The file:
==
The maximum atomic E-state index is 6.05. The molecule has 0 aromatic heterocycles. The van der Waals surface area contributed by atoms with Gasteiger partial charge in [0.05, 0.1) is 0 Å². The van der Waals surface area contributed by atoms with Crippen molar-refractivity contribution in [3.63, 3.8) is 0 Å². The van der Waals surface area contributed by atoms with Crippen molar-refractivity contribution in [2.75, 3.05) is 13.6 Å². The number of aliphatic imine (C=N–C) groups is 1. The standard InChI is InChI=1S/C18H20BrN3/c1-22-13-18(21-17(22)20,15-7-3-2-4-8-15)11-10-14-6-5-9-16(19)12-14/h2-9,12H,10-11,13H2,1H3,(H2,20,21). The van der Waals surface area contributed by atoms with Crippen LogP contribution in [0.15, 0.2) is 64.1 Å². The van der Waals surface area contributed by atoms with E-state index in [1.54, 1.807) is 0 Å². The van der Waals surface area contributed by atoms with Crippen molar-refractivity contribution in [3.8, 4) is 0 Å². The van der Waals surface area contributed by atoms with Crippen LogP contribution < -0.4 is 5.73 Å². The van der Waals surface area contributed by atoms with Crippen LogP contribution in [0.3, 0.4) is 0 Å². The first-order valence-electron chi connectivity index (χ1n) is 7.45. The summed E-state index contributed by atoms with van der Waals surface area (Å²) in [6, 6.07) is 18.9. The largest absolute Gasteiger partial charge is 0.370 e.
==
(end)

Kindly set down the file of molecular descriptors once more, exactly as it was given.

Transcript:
The maximum atomic E-state index is 6.05. The molecule has 0 aromatic heterocycles. The van der Waals surface area contributed by atoms with Gasteiger partial charge in [0.05, 0.1) is 0 Å². The van der Waals surface area contributed by atoms with Crippen molar-refractivity contribution in [3.63, 3.8) is 0 Å². The van der Waals surface area contributed by atoms with Crippen molar-refractivity contribution in [2.75, 3.05) is 13.6 Å². The number of aliphatic imine (C=N–C) groups is 1. The standard InChI is InChI=1S/C18H20BrN3/c1-22-13-18(21-17(22)20,15-7-3-2-4-8-15)11-10-14-6-5-9-16(19)12-14/h2-9,12H,10-11,13H2,1H3,(H2,20,21). The van der Waals surface area contributed by atoms with Crippen LogP contribution in [0.15, 0.2) is 64.1 Å². The van der Waals surface area contributed by atoms with E-state index in [1.54, 1.807) is 0 Å². The van der Waals surface area contributed by atoms with Crippen molar-refractivity contribution in [3.8, 4) is 0 Å². The van der Waals surface area contributed by atoms with Crippen LogP contribution < -0.4 is 5.73 Å². The van der Waals surface area contributed by atoms with Crippen LogP contribution in [0.3, 0.4) is 0 Å². The first-order valence-electron chi connectivity index (χ1n) is 7.45. The summed E-state index contributed by atoms with van der Waals surface area (Å²) in [6, 6.07) is 18.9. The largest absolute Gasteiger partial charge is 0.370 e.